It’s important to log what’s happening on your server, and to also actually monitor said logs. For a small-scale website or app, manual log review is usually fine. But for a large-scale enterprise, you’d want to look into software that automatically parses logs and heuristically analyzes them for security incidents or otherwise unusual behavior.

Some examples of server logs include /var/log/httpd/access.log, /usr/local/cpanel/logs, /var/log/mysqld.log or /var/log/mysql.log, /var/log/dmesg, phpMyAdmin logs (Status → Binary Log), /var/log/auth.log, and many other things in /var/log. If you use a piece of software on your server, google “[software name] log location” and see where the logs are. It’s good to periodically review them.

Logs generate so many entries that it can be difficult or even impossible to manually review all of them, but it can still be good to look at them from time to time. There are some log analysis programs out there, or you can write your own.

AWStats is a log analysis tool included in many cPanel-based web hosting plans, though it is somewhat limited in features.

Log rotation is the act of putting old log entries into separate/archived files, rather than keeping a zillion lines in a single log file. They can be useful for historical purposes though. Depending on the specific software, some old log entries simply get deleted to save space.

Some software lets you visually see activity from logs. These kinds of programs are referred to as dashboards. Dashboards are often used in SOCs, or security operations centers. For a small/personal website, you probably won’t have a monitoring dashboard. cPanel is an admin dashboard, with only limited log analysis tools.

2FA for all accounts

If you get phished or have a keylogger on your computer, someone will then be able to log into your accounts, such as an account for a web server, which they can then use to distribute malware or create a scam/phishing page on your website. That would be really bad. So 2-factor authentication is important because someone who knows your password still can’t log in to your accounts unless they also have your phone. Authenticator app OTP/TOTP 2FA is better than SMS-based 2FA. Some people even recommend having a dedicated authenticator device, like an Android tablet you never put on the internet. It’s actually quite a hassle to move from an old phone to a new one if you have a lot of authenticator stuff on it. The way to go from an old phone to a new one, assuming you use OTP 2FA, is to deactivate 2FA temporarily on all accounts, then set it up again and re-enable it on your new phone.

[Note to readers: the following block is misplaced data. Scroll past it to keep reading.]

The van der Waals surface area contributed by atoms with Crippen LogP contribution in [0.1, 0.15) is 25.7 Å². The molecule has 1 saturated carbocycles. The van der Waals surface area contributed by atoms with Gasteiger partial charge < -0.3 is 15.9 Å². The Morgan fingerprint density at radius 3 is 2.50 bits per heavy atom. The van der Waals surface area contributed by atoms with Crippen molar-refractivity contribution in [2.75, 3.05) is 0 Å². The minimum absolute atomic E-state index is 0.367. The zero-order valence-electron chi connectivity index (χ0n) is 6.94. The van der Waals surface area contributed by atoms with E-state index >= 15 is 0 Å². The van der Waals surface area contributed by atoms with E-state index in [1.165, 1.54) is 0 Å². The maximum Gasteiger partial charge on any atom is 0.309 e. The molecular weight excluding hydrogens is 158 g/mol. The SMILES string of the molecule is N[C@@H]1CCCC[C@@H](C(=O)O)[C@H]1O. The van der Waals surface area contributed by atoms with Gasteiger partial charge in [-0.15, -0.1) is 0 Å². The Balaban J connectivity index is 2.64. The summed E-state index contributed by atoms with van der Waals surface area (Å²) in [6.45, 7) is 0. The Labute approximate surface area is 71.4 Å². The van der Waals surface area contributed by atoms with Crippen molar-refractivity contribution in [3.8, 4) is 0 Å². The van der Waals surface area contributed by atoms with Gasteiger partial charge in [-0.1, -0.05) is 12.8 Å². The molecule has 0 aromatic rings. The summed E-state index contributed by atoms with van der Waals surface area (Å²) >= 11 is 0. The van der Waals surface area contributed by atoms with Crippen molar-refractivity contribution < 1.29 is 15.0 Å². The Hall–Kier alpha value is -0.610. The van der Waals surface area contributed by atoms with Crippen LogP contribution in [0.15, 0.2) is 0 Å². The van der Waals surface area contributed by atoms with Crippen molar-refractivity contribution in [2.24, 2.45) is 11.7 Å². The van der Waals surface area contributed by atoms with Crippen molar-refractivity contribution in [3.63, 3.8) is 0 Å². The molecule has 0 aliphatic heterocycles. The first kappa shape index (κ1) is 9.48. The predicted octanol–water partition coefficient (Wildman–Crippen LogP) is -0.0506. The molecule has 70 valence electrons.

Many people like to remotely administrate servers via SSH. If you do that, make sure you use a strong password, use rate limiting with something like fail2ban, keep SSH and the server OS updated, and change the port so it’s not on the default port.

Rate limiting

If you don’t use rate limiting, people can brute force a login by trying many different combinations. Sometimes this is referred to as a dictionary attack. A way to do rate limiting for SSH is to use fail2ban. You can do rate limiting in WordPress using Loginizer. Even if you use some other CMS or whatever, you need to use some sort of rate limiting, otherwise people will try to brute forcing the login to eventually find a valid username and password combination. I also recommend not using usernames like “admin” for an administrator account. It’s also a good idea to have separate administrator and content accounts. For example, if you have a blog, don’t make posts with the admin account. Make a separate account with limited privileges that can only post articles. The administrator account, with a hard-to-guess name, like SgdsfgdfgF45345a, stored in a password manager, should only be used for software updates.

If your content-posting account and admin account are the same, people will try to guess what the username is based on your name. If your name is John Smith, and your username is johnsmith, then hackers will attempt to log in with that. You don’t want people to easily get access to admin privileges within a CMS, so make it harder by separating content vs. administration, even if you’re just one person running a personal site.

Separation of daily usage accounts vs. admin privilege accounts is an important security concept that extends beyond just websites.

Many hackers will attempt to log into your websites every single day. wp-login.php is the login page for WordPress sites. All of the requests in the above screenshot were blocked by WordFence. And XMLRPC is a way for an app to communicate with a WordPress server, as opposed to just viewing WordPress site content in a web browser.

Both XMLRPC and APIs (such as the JSON API in WordPress) need to be secured. If you use GraphQL, you need to secure that too.

Get rid of inactive accounts

If you’ve made an account for someone, like an email account, WordPress account, Linux user account, service account (an account used for software instead of a person), etc. and they no longer use it, delete or disable it. If you set up SSH keys but no longer use SSH on that server, get rid of it. Old and unused accounts/keys/etc are a way for attackers to compromise you.